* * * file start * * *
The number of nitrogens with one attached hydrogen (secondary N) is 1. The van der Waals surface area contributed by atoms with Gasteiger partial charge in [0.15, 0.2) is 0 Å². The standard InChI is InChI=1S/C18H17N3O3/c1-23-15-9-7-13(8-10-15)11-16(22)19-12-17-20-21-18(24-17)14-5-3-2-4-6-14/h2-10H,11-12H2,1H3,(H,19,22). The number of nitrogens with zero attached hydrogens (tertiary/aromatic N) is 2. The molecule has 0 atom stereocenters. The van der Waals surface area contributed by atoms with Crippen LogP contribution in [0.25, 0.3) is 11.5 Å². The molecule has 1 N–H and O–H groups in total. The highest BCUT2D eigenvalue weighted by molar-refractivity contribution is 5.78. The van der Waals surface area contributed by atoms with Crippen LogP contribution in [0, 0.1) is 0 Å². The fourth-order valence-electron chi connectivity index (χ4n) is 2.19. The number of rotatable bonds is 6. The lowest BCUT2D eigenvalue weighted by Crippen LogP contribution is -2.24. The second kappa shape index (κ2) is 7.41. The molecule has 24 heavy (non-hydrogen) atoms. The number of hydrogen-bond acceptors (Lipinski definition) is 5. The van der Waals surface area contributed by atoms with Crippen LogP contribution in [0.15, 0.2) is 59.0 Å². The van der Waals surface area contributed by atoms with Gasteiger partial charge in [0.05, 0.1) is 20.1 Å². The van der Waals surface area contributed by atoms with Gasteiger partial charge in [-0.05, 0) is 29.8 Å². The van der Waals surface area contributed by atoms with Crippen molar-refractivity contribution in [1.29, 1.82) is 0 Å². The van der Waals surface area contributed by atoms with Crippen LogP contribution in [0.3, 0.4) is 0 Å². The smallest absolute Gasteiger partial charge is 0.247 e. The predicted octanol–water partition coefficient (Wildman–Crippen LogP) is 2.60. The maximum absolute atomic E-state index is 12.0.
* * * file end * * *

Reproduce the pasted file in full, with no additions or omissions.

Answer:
The number of nitrogens with one attached hydrogen (secondary N) is 1. The van der Waals surface area contributed by atoms with Gasteiger partial charge in [0.15, 0.2) is 0 Å². The standard InChI is InChI=1S/C18H17N3O3/c1-23-15-9-7-13(8-10-15)11-16(22)19-12-17-20-21-18(24-17)14-5-3-2-4-6-14/h2-10H,11-12H2,1H3,(H,19,22). The number of nitrogens with zero attached hydrogens (tertiary/aromatic N) is 2. The molecule has 0 atom stereocenters. The van der Waals surface area contributed by atoms with Crippen LogP contribution in [0.25, 0.3) is 11.5 Å². The molecule has 1 N–H and O–H groups in total. The highest BCUT2D eigenvalue weighted by molar-refractivity contribution is 5.78. The van der Waals surface area contributed by atoms with Crippen LogP contribution in [0, 0.1) is 0 Å². The fourth-order valence-electron chi connectivity index (χ4n) is 2.19. The number of rotatable bonds is 6. The lowest BCUT2D eigenvalue weighted by Crippen LogP contribution is -2.24. The second kappa shape index (κ2) is 7.41. The molecule has 24 heavy (non-hydrogen) atoms. The number of hydrogen-bond acceptors (Lipinski definition) is 5. The van der Waals surface area contributed by atoms with Crippen LogP contribution in [0.15, 0.2) is 59.0 Å². The van der Waals surface area contributed by atoms with Gasteiger partial charge in [0.05, 0.1) is 20.1 Å². The van der Waals surface area contributed by atoms with Gasteiger partial charge in [-0.05, 0) is 29.8 Å². The van der Waals surface area contributed by atoms with Crippen molar-refractivity contribution in [1.29, 1.82) is 0 Å². The van der Waals surface area contributed by atoms with Crippen LogP contribution in [0.3, 0.4) is 0 Å². The smallest absolute Gasteiger partial charge is 0.247 e. The predicted octanol–water partition coefficient (Wildman–Crippen LogP) is 2.60. The maximum absolute atomic E-state index is 12.0.